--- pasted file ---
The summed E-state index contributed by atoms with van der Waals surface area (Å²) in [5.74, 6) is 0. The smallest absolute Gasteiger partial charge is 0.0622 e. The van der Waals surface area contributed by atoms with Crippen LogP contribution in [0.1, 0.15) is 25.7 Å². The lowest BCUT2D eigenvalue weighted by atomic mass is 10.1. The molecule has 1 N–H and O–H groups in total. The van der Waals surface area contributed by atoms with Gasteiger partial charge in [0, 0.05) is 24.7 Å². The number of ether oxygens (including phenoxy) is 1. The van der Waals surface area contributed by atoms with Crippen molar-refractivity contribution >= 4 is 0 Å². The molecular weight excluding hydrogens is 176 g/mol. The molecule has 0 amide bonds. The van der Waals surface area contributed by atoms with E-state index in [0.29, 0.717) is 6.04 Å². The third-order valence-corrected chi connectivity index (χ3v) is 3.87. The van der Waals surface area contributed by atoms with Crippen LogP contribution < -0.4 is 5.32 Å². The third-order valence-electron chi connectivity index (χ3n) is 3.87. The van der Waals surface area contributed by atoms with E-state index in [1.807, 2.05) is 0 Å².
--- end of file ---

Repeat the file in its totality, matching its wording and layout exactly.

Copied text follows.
The summed E-state index contributed by atoms with van der Waals surface area (Å²) in [5.74, 6) is 0. The smallest absolute Gasteiger partial charge is 0.0622 e. The van der Waals surface area contributed by atoms with Crippen LogP contribution in [0.1, 0.15) is 25.7 Å². The lowest BCUT2D eigenvalue weighted by atomic mass is 10.1. The molecule has 1 N–H and O–H groups in total. The van der Waals surface area contributed by atoms with Gasteiger partial charge in [0, 0.05) is 24.7 Å². The number of ether oxygens (including phenoxy) is 1. The van der Waals surface area contributed by atoms with Crippen molar-refractivity contribution >= 4 is 0 Å². The molecular weight excluding hydrogens is 176 g/mol. The molecule has 0 amide bonds. The van der Waals surface area contributed by atoms with E-state index in [0.29, 0.717) is 6.04 Å². The third-order valence-corrected chi connectivity index (χ3v) is 3.87. The van der Waals surface area contributed by atoms with Crippen LogP contribution < -0.4 is 5.32 Å². The third-order valence-electron chi connectivity index (χ3n) is 3.87. The van der Waals surface area contributed by atoms with E-state index in [1.807, 2.05) is 0 Å².